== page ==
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State Regulators: A History of Building Solutions Together

By John Ryan
CSBS President and CEO

John Ryan head shotAs I attend the annual Nationwide Multistate Licensing System (NMLS) conference in Orlando this week, I find myself reflecting on the history of states working together to harmonize multistate regulation. The benefit has been the efficiencies of a national system combined with the local accountability of regulated institutions.

The timeline runs as far back as the mid ‘90s, but the connections have grown and expanded scope even as recently as last week.

Here’s how. Several decades ago, interstate banking opened up a realm of possibilities and led to the foundation of a coordinated system - the Nationwide Cooperative Agreement of 1996. The agreement represented how the states were going to work together and with the banking agencies. 

Not long after, state regulators recognized growing problems in the mortgage industry as bad actors were finding end-arounds in licensing and regulation. Working together, states created uniform application forms in 2005. A year later we began building a multi-state technology system to better manage and monitor licensed mortgage lenders, mortgage brokers and individual mortgage loan originators doing business in one or multiple states. That became NMLS, launched in 2008 as the financial crisis was hitting.

It wasn’t easy. It took the states an entire year to align their licensing information. But that commitment allowed the creation of a uniform MLO licensing system at a critical time in the nation. Congress recognized its value and incorporated NMLS in the Safe Act that July. Today, all state financial regulators use NMLS to facilitate licensing of the mortgage industry. NMLS has grown and expanded to include registration and licensure of all mortgage loan originators. It is now the most complete repository of companies of both depository and non-depository and individuals authorized in the United States to originate mortgages.

Based on the success of the NMLS, the states expanded use of the system in 2012 with consumer finance lending, check cashing, debt collection and money services businesses. NMLS provides national perspective on a wide array of financial services offered to consumers and regulated by the states. Additionally, we provide analysis of industry activity based on the Mortgage Call Report and our new MSB Call Report. 

The states signed a cooperative agreement for mortgage supervision to formalize and improve the supervision of mortgage companies that operate in multiple states. This improved the effectiveness and efficiency of state supervision.  Based on this experience, we formed the Multistate MSB Examination Task Force to coordinate supervision of money services businesses.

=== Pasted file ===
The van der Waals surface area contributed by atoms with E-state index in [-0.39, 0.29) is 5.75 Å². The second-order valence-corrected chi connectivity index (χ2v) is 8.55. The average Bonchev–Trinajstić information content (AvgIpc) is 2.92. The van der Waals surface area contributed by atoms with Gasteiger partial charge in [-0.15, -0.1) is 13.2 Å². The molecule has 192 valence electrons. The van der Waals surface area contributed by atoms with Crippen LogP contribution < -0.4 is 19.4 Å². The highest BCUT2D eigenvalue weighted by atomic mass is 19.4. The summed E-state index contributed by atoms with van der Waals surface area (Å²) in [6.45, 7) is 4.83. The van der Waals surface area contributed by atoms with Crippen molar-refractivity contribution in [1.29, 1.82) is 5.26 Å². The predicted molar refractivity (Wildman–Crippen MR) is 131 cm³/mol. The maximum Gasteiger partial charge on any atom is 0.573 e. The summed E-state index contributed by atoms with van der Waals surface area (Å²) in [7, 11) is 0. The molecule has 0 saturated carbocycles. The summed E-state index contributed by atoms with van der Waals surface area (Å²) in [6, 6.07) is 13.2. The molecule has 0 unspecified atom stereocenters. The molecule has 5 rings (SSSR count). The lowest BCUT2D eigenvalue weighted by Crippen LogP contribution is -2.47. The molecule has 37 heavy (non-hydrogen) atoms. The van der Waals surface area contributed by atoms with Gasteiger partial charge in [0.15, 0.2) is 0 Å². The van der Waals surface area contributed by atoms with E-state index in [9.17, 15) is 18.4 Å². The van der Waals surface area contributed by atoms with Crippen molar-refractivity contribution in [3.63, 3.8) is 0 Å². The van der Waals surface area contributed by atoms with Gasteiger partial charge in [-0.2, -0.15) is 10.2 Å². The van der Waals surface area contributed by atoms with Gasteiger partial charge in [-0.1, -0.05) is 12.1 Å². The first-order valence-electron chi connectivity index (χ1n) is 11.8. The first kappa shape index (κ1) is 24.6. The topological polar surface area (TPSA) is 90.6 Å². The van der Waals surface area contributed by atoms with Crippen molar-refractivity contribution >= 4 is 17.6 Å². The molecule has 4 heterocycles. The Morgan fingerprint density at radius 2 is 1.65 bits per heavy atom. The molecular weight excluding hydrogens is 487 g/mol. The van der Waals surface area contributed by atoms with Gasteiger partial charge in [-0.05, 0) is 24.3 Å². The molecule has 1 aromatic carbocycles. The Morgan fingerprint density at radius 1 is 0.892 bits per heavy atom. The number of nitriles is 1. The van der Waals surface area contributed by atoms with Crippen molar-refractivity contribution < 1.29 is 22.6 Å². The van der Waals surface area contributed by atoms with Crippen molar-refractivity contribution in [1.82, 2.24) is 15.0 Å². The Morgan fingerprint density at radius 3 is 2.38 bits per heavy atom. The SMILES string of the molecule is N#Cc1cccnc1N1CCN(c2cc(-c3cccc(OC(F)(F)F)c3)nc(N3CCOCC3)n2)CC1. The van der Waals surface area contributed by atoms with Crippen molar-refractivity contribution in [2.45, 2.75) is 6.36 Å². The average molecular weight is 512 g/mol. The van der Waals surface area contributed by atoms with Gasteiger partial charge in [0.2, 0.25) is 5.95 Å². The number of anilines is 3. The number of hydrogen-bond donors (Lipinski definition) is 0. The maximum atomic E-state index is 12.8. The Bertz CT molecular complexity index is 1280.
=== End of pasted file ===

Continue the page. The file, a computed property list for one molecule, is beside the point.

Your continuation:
Encouraged by this enhanced coordination, the states are developing a new State Examination System (SES). SES will be the first nationwide system to bring both regulators and companies into the same technology space, fostering greater transparency throughout the supervisory process. Through automation, SES will reduce redundancy, improve collaboration and exam sharing, and ultimately reduce burdens for firms as well as regulators.

In recent years, we’ve broadened our scope of how we can work together, especially as we recognize that technology has progressed so quickly, allowing fintech companies to scale rapidly. We realize we need to harmonize state regulation to make that process smoother for the companies, while enhancing the efficiency and effectiveness of the state system.

That is the spirit behind Vision 2020, a set of initiatives designed to modernize multistate nonbank regulation. Last week, we announced how state regulators plan to implement recommendations made by the fintech industry advisory panel we formed in 2017. It is a big development for Vision 2020 and will help to create uniform definitions and practices, increase transparency and expand the use of common technology among state regulators and industry.

We are already working on several of those recommendations. We are developing a model law for license money transmitters with uniform, risk-based requirements. This week we have asked for public input. Conversations with all players are an important part of the process.

We are in the early stages of our “one company – one exam” pilot program to increase coordination of multistate exams. We have identified a nationally operating money transmitter that, instead of undergoing multiple state examinations, will be examined only once in 2019. The process incorporates the requirements of multiple states into one exam and will identify areas where increased communication and advanced information sharing will improve state efficiency and significantly reduce burden for firms. I think the exercise will help states improve their processes – a crucial element of states protecting consumers while promoting national business models.

So many of these initiatives and others also enhanced our coordination with the federal agencies.  I look forward to writing about that soon.

And this week’s NMLS conference plays an important role in state coordination. I am looking forward to the live demos of SES when I am there. And my hope that as regulators gather at the conference, they are encouraged to fully adopt all aspects of NMLS.  

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